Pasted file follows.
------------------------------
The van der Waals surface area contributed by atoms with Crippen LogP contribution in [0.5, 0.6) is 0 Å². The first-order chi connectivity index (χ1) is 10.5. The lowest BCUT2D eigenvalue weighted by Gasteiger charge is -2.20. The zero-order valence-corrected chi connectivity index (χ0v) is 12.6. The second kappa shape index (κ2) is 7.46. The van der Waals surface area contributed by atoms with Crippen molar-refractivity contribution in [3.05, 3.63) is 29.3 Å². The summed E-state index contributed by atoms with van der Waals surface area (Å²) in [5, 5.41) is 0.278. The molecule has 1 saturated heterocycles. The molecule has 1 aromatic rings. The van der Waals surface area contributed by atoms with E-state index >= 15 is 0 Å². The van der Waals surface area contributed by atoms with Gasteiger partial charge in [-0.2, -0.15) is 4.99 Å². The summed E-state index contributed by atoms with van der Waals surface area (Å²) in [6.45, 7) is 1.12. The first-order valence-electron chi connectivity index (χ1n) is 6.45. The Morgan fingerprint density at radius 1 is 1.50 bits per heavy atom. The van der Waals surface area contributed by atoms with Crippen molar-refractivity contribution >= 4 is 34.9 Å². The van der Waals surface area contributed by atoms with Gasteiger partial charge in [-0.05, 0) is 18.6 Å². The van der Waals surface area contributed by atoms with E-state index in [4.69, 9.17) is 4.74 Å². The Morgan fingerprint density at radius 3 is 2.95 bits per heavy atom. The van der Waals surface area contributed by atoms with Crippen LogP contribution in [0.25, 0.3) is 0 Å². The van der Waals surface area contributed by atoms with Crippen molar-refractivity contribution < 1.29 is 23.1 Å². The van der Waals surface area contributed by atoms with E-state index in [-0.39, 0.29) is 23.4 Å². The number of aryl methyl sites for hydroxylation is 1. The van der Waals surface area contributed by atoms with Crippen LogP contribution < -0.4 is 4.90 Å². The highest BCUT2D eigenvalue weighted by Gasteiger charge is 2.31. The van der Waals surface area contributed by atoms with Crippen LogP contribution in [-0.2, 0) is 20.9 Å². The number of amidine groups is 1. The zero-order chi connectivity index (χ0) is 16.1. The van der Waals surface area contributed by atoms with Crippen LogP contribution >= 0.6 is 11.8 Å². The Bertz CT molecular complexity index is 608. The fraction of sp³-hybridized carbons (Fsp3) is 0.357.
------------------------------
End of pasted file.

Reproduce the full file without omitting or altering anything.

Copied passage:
The van der Waals surface area contributed by atoms with Crippen LogP contribution in [0.5, 0.6) is 0 Å². The first-order chi connectivity index (χ1) is 10.5. The lowest BCUT2D eigenvalue weighted by Gasteiger charge is -2.20. The zero-order valence-corrected chi connectivity index (χ0v) is 12.6. The second kappa shape index (κ2) is 7.46. The van der Waals surface area contributed by atoms with Crippen molar-refractivity contribution in [3.05, 3.63) is 29.3 Å². The summed E-state index contributed by atoms with van der Waals surface area (Å²) in [5, 5.41) is 0.278. The molecule has 1 saturated heterocycles. The molecule has 1 aromatic rings. The van der Waals surface area contributed by atoms with E-state index >= 15 is 0 Å². The van der Waals surface area contributed by atoms with Gasteiger partial charge in [-0.2, -0.15) is 4.99 Å². The summed E-state index contributed by atoms with van der Waals surface area (Å²) in [6.45, 7) is 1.12. The first-order valence-electron chi connectivity index (χ1n) is 6.45. The Morgan fingerprint density at radius 1 is 1.50 bits per heavy atom. The van der Waals surface area contributed by atoms with Crippen molar-refractivity contribution >= 4 is 34.9 Å². The van der Waals surface area contributed by atoms with Gasteiger partial charge in [-0.05, 0) is 18.6 Å². The van der Waals surface area contributed by atoms with E-state index in [4.69, 9.17) is 4.74 Å². The Morgan fingerprint density at radius 3 is 2.95 bits per heavy atom. The van der Waals surface area contributed by atoms with Crippen LogP contribution in [0.25, 0.3) is 0 Å². The van der Waals surface area contributed by atoms with Crippen molar-refractivity contribution < 1.29 is 23.1 Å². The van der Waals surface area contributed by atoms with E-state index in [-0.39, 0.29) is 23.4 Å². The number of aryl methyl sites for hydroxylation is 1. The van der Waals surface area contributed by atoms with Crippen LogP contribution < -0.4 is 4.90 Å². The highest BCUT2D eigenvalue weighted by Gasteiger charge is 2.31. The van der Waals surface area contributed by atoms with Crippen LogP contribution in [-0.2, 0) is 20.9 Å². The number of amidine groups is 1. The zero-order chi connectivity index (χ0) is 16.1. The van der Waals surface area contributed by atoms with Crippen LogP contribution >= 0.6 is 11.8 Å². The Bertz CT molecular complexity index is 608. The fraction of sp³-hybridized carbons (Fsp3) is 0.357.